Alex Ross Gives Commencement Address. Honorary Degrees to Tuttle, Quincy Jones, Kellaway, at May 23 Exercises
New England Conservatory to Bestow Honorary Doctorates on Quincy Jones, Roger Kellaway, Alex Ross, Karen Tuttle
Commencement Exercises May 23 Will Feature Address by Ross, MacArthur Fellow and National Book Critics Award-winning Author
New England Conservatory will award honorary doctorates to five distinguished musical figures at its Commencement Exercises, May 23 at 3 p.m. in NEC’s Jordan Hall. President Tony Woodcock will confer the awards on Quincy Jones, Roger Kellaway, Alex Ross, and Karen Tuttle (her husband Dr. Morton Herskowitz will accept for her). Ross, three-time ASCAP/ Deems Taylor Award-winning music critic for The New Yorker, will give the commencement address. At the ceremonies, the Conservatory will also bestow degrees and diplomas (Bachelor of Music, Master of Music, Doctor of Musical Arts, and Graduate Diploma) on approximately 240 undergraduate and graduate students. The exercises are open to the public.
The honorary degrees pay tribute to musicians who have made outstanding contributions in jazz, film and television scoring, music criticism, instrumental pedagogy, composition, and advocacy for music and social justice.
Alex Ross (in photo above) has been the music critic of The New Yorker since 1996. From 1992 to 1996 he wrote for the New York Times. His first book, The Rest Is Noise: Listening to the Twentieth Century, was published in 2007 by Farrar, Straus & Giroux and became a national bestseller. Selected as one of the New York Times's ten best books of year, The Rest Is Noise won a National Book Critics Circle Award, the Guardian First Book Award, and the Royal Philharmonic Society's Creative Communication Award, and was a finalist for the Pulitzer Prize and the Samuel Johnson Prize.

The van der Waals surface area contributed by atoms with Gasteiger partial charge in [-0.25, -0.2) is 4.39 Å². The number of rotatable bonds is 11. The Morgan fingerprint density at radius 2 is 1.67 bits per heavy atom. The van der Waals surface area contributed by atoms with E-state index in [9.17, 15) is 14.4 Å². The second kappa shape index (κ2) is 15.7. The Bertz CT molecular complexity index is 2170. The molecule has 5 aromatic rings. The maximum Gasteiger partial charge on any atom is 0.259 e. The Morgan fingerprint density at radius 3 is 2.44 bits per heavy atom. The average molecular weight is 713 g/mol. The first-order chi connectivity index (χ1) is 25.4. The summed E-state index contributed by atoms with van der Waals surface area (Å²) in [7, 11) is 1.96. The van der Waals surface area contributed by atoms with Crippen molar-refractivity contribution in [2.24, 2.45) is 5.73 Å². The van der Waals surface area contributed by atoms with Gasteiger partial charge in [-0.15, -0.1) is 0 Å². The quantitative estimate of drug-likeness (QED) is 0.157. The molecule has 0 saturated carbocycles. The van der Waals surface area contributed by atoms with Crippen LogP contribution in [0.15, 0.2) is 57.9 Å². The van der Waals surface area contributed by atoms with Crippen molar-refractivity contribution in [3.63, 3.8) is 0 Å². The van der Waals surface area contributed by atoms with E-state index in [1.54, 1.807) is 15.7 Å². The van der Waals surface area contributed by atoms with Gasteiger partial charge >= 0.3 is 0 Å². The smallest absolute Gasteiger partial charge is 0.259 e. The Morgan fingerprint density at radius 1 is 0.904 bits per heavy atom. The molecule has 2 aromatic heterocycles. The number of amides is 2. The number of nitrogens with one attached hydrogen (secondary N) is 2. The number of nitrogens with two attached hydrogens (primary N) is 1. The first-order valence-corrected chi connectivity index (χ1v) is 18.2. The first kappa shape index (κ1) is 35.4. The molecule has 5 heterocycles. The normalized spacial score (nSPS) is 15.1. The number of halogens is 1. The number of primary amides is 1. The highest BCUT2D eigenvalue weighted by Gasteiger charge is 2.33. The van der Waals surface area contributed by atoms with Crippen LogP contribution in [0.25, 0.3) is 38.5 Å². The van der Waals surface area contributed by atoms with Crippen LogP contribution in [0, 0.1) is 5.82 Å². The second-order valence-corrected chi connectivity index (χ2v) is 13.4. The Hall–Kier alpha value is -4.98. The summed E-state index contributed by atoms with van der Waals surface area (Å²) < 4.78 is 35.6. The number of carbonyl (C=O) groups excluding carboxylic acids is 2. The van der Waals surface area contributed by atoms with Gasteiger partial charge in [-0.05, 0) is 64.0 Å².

Ross has received an honorary doctorate from the Manhattan School of Music, a Letter of Distinction from the American Music Center, fellowships from the American Academy in Berlin and the Banff Centre, and three ASCAP-Deems Taylor Awards. He has served as a McGraw Professor in Writing at Princeton University, and in 2008 he was named a MacArthur Fellow. His next book, Listen to This, will appear in October 2010. A native of Washington, DC, Ross now lives in Manhattan. He is married to the actor and filmmaker Jonathan Lisecki.
Winner of 26 Grammy Awards and an Emmy Award, Quincy Jones has been a protean figure in jazz performance, recording production, film scoring and producing, arranging, and television broadcasting. A prominent supporter of Dr. Martin Luther King Jr.’s Operation Breadbasket and Jesse Jackson’s People United to Save Humanity (PUSH), he has also been a lifelong advocate for African-American arts and artists as well as music education.